Stress alone can be enough to cause tension in your upper back, neck, and shoulders. But modern-day stressors, such as a stressful job that keeps you stuck at a laptop, only add to it.

The Nervous System’s Response to Stress

The Sympathetic Nervous System is the part that is in charge of the “fight or flight” response. When we are stressed, this system primes us for action. Blood is diverted away from digestive and reproductive systems, and sent to our muscles instead. This explains the knot in the stomach that some people feel in stressful situations.

The MSK Response to Stress

The increased blood flow to muscles therefore affects the musculoskeletal system. Whether you are about to fight or fly, muscles need to engage. Some people find that one or two parts of their body are particularly affected, such as:

  • Shoulders and neck
  • Abdomen
  • Thighs or quadriceps
  • Calves

But in the modern world, we generally don’t need to run or hide from our stress. It also lasts a lot longer than it would’ve done when the response first developed. The fight or flight response is supposed to be a brief reaction to get us to safety before normal physiology returns again. Now, our stress comes to us while sitting at our desks. Maybe our shoulders, necks, and quadriceps are already tight from the position we’re sitting in. They don’t need the extra energy to continue contracting- what we really need to do is get moving to relax those muscles.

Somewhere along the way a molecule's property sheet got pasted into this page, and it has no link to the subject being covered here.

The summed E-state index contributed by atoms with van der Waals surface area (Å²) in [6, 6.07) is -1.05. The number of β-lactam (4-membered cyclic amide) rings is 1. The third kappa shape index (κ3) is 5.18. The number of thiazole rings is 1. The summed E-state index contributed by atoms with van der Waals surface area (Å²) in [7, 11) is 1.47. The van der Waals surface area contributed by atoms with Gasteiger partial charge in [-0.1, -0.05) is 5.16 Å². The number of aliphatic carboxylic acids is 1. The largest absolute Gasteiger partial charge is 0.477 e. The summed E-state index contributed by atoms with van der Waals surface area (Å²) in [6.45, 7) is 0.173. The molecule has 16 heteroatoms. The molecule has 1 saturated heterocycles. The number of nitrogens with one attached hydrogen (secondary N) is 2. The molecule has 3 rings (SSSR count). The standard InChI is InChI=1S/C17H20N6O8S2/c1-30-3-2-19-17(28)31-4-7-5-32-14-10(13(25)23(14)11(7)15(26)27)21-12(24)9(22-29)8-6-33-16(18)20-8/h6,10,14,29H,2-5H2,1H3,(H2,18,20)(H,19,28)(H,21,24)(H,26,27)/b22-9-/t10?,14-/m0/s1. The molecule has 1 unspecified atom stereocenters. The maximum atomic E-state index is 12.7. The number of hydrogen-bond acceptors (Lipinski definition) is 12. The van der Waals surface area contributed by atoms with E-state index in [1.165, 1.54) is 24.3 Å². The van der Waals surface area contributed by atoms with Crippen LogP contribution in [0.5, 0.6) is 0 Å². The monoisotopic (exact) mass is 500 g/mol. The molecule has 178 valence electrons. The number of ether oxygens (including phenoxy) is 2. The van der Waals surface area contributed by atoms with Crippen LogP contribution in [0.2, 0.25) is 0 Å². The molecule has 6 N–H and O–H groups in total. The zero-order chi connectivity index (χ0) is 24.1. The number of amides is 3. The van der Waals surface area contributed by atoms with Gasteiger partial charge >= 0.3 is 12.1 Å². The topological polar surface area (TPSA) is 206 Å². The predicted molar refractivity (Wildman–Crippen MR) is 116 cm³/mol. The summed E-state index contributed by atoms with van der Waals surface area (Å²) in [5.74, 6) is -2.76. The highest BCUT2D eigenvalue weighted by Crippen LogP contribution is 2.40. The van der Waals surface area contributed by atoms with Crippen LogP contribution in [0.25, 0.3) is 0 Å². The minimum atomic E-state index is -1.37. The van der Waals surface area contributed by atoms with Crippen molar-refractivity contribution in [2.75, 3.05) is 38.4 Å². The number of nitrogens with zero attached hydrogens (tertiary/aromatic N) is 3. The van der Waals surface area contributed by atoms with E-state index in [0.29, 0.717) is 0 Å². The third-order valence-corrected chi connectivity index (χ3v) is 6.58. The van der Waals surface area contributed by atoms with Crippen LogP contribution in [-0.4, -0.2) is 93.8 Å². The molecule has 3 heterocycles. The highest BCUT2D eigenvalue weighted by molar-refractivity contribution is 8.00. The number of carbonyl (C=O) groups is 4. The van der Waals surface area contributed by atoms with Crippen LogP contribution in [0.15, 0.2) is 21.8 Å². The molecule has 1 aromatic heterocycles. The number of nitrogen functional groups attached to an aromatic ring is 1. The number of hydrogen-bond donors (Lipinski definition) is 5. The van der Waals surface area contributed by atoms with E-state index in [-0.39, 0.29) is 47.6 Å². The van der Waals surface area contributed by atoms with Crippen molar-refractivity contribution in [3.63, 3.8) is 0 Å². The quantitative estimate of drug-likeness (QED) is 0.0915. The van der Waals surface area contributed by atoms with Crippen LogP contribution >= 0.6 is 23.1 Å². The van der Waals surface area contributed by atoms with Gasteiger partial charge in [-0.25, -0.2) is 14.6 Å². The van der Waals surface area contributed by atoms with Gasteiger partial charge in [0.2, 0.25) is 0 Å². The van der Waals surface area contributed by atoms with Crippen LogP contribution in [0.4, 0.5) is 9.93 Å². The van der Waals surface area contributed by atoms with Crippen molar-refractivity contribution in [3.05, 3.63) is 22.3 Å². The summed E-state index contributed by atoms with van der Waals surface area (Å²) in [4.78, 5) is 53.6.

Breathing and Tension

Sending blood to muscles isn’t much use unless it’s oxygenated. The sympathetic nervous system instructs the respiratory system to work harder. But how can the lungs fill further than usual if there is tension? For example, if you happen to hold your abdomen tight in times of stress? Efficient breathing involves proper diaphragm movement, which manifests as deep breaths into your tummy. Failing that, the lungs can be supported by the Accessory Muscles of Breathing. These are a collection of smaller, therefore less efficient muscles. They are situated around the tops and back of the shoulders. When they are overworked, they cause us to raise and round our shoulders. This is not an efficient position either, and can cause further tension into the neck. This in turn can cause headaches* or jaw problems.

Osteopathy for Tension

Beyond lending a listening ear, we probably can’t do much to resolve your stress itself. However, we know that calming input, such as massage and touch, can help to encourage the sympathetic nervous system to step down.

Of course, we can also help address the tight muscles and their secondary effects. All of the muscles mentioned above (including the diaphragm) can be worked on in clinic and with exercises to do at home. Exercises can have the dual effect of getting on top of existing symptoms as well as managing acute stress and preventing the recurrence of symptoms. Your osteopath may give you breathing exercises for times like these.

Prolonged tension will cause restrictions elsewhere, such as in the joints of the upper back.

To start managing the effects of your stress, book an appointment with us now.

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